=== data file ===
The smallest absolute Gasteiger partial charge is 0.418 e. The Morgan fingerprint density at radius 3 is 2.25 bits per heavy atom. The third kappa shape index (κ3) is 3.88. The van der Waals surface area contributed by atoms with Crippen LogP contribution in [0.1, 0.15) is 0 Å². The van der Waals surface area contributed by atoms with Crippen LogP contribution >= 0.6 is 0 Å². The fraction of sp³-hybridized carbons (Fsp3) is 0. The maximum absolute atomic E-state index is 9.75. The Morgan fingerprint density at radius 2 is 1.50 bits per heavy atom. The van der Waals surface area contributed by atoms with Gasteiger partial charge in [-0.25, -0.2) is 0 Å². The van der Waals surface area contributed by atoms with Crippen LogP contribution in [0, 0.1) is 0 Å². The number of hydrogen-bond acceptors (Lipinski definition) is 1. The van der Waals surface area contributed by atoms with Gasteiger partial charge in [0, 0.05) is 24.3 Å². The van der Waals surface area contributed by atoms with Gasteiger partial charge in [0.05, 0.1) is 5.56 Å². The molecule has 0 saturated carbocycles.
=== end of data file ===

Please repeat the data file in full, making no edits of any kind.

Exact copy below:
The smallest absolute Gasteiger partial charge is 0.418 e. The Morgan fingerprint density at radius 3 is 2.25 bits per heavy atom. The third kappa shape index (κ3) is 3.88. The van der Waals surface area contributed by atoms with Crippen LogP contribution in [0.1, 0.15) is 0 Å². The van der Waals surface area contributed by atoms with Crippen LogP contribution >= 0.6 is 0 Å². The fraction of sp³-hybridized carbons (Fsp3) is 0. The maximum absolute atomic E-state index is 9.75. The Morgan fingerprint density at radius 2 is 1.50 bits per heavy atom. The van der Waals surface area contributed by atoms with Gasteiger partial charge in [-0.25, -0.2) is 0 Å². The van der Waals surface area contributed by atoms with Crippen LogP contribution in [0, 0.1) is 0 Å². The number of hydrogen-bond acceptors (Lipinski definition) is 1. The van der Waals surface area contributed by atoms with Gasteiger partial charge in [0, 0.05) is 24.3 Å². The van der Waals surface area contributed by atoms with Gasteiger partial charge in [0.05, 0.1) is 5.56 Å². The molecule has 0 saturated carbocycles.